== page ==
There really isn’t all that much to this section. All we’re going to do here is work a quick
example using Laplace transforms for a 3rd order differential
equation so we can say that we worked at least one problem for a differential
equation whose order was larger than 2.
Everything that we know from the Laplace
Transforms chapter is still valid.
The only new bit that we’ll need here is the Laplace transform of the
third derivative. We can get this from
the general formula that we gave when we first
started looking at solving IVP’s with Laplace transforms. Here is that formula,
Here’s the example for this section.
Example 1 Solve
the following IVP.
As always we first need to make sure the function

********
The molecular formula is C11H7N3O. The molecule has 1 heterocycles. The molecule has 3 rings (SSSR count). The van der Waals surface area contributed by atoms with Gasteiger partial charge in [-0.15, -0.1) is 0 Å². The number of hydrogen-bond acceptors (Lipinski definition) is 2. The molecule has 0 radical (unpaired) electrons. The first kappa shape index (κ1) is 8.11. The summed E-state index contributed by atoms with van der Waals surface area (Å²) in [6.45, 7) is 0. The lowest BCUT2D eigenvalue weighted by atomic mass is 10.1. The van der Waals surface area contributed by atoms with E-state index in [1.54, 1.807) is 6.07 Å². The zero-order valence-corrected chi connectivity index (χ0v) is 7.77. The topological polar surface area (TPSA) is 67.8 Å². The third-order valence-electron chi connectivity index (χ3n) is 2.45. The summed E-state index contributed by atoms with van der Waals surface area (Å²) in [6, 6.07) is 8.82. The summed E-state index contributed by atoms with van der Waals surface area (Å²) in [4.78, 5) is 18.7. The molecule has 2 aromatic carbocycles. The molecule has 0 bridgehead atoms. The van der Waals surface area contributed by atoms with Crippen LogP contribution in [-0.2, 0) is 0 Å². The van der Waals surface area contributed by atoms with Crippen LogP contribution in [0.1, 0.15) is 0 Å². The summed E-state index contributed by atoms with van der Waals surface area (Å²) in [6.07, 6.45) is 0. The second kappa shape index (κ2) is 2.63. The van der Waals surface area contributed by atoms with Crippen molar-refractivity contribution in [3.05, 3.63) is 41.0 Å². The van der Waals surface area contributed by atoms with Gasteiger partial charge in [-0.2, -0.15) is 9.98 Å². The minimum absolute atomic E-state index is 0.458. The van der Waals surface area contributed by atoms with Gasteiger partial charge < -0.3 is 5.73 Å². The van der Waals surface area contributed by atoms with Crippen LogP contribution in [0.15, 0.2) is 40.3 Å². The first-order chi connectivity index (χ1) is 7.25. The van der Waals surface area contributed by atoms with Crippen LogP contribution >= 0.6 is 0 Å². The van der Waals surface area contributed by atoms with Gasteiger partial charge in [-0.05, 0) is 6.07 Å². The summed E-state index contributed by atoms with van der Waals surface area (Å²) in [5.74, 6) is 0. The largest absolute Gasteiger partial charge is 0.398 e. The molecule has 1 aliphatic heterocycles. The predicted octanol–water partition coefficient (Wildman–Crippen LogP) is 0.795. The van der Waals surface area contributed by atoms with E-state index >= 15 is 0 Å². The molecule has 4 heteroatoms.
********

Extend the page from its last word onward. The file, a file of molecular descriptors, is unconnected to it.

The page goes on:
multiplied by the Heaviside function has been properly shifted.
It has been properly shifted and we can see that we’re
shifting . All we need to do now is take the Laplace
transform of everything, plug in the initial conditions and solve for . Doing all of this gives,
Now we need to partial fraction and inverse transform F(s) and G(s). We’ll leave it to
you to verify the details.
Okay, we can now get the solution to the differential
equation. Starting with the transform
where f(t) and g(t) are the functions shown above.
Okay, there is the one Laplace transform example with a
differential equation with order greater than 2. As you can see the work in identical except
for the fact that the partial fraction work (which we didn’t show here) is
liable to be messier and more complicated.